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College of Food, Agricultural, and Environmental Sciences


Chow Line: Phytochemicals help plants, humans (for 11/4/01)

October 16, 2000

I keep hearing good things about "phytochemicals." What are they, exactly? To get to the very basics, phytochemicals are simply chemicals from plants. In fact, phyto is from the Greek word phyton, which means "plant." Researchers have long known that phytochemicals protect the plants they are found in. More recently, phtochemicals have been found to protect against human disease, too. Phytochemicals may be beneficial in the prevention or treatment of cancer, diabetes, cardiovascular disease and hypertension. Among other things, they help prevent cell damage, they prevent cancer cells from replicating, and they decrease cholesterol levels. More than 900 different phytochemicals have been identified, with more being recognized every day. Some researchers estimate that there may be more than 100 different phytochemicals in just one serving of vegetables. Carotenoids may be the most well-known phytochemicals. Others include indoles, isothiocyanates, flavonoids and isoflavones. Each works in different ways, and each appears in different types of fruits and vegetables. For most people, all this means two simple things: Eat a variety of fruits and vegetables every day, and don't overcook them. (High heat can destroy phytochemicals.) However, researchers hope to gain enough of an understanding of phytochemicals to create new chemotherapy drugs for cancer patients and perhaps "chemopreventive" drugs for high-risk groups. In the meantime, eat more fruits and vegetables by following these tips: * Keep fruits and vegetables (fresh, frozen, and canned) stocked and in sight. * Reach for 100 percent fruit or vegetable juice instead of coffee or soda. * Add chopped fruit to cereal, yogurt, pancakes, muffins, or even a milkshake. * Snack on fresh chopped carrots, celery, broccoli, cauliflower and peppers. * Add fresh greens, carrots, celery, parsley, tomatoes, and beans to canned soups, stews or sauces. * Store dried fruit (apricots, dates, raisins, and more) for a quick snack at home or work. Chow Line is a service of The Ohio State University. Send questions to Chow Line, c/o Martha Filipic, 2021 Coffey Road, Columbus, OH 43210-1044, or Editor: This column was reviewed by Joshua Bomser, assistant professor in the Department of Food Science and Technology.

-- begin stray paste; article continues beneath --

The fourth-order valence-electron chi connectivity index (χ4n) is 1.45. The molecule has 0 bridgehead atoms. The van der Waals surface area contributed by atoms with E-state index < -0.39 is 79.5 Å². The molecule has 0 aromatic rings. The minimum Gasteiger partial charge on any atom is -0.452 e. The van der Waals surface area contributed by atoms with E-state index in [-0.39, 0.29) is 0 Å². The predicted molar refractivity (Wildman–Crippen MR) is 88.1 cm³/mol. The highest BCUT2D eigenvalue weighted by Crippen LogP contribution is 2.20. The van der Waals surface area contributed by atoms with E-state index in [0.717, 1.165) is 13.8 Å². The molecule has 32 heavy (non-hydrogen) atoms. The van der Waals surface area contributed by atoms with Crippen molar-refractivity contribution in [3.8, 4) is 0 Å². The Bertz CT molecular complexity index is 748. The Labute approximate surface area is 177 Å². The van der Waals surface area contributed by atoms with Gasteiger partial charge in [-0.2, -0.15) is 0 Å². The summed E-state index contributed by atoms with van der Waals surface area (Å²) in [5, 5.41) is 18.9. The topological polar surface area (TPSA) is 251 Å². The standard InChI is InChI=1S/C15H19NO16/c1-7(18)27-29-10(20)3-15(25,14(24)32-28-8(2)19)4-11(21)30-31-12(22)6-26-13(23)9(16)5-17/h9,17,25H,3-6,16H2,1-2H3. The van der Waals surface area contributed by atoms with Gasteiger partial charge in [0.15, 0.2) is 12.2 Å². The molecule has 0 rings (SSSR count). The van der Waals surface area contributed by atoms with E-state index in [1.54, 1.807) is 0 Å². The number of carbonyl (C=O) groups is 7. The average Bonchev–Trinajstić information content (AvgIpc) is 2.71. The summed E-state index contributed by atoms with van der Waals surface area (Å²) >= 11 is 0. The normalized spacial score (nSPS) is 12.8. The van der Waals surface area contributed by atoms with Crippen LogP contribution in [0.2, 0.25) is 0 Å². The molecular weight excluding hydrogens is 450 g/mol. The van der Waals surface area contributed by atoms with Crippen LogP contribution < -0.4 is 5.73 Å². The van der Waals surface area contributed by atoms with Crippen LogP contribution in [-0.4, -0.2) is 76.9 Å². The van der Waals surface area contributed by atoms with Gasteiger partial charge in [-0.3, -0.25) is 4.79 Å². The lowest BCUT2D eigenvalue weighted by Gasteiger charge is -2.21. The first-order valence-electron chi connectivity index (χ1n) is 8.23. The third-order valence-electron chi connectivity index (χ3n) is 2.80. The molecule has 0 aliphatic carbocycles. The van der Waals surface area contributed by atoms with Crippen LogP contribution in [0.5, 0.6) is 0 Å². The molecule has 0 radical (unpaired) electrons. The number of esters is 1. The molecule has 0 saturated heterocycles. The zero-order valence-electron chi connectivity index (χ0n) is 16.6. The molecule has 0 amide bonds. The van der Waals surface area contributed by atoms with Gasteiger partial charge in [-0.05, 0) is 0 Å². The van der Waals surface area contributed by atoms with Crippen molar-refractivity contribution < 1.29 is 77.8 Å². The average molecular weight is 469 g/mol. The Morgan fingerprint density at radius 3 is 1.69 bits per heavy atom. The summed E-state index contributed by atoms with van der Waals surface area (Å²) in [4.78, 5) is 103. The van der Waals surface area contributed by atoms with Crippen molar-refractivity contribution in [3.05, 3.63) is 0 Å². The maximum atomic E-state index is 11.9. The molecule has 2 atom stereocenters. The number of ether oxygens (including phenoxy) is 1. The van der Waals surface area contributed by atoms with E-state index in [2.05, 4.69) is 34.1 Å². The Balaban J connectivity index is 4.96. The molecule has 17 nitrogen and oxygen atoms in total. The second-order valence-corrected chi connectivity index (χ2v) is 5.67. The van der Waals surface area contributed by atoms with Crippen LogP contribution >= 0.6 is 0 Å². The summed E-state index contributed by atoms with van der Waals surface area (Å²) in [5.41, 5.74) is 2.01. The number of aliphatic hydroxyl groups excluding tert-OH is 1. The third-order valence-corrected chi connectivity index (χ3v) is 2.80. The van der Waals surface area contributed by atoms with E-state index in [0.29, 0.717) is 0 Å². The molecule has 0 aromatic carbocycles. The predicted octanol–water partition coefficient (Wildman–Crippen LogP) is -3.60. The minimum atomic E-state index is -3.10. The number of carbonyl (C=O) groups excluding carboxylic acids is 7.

Martha Filipic
Joshua Bomser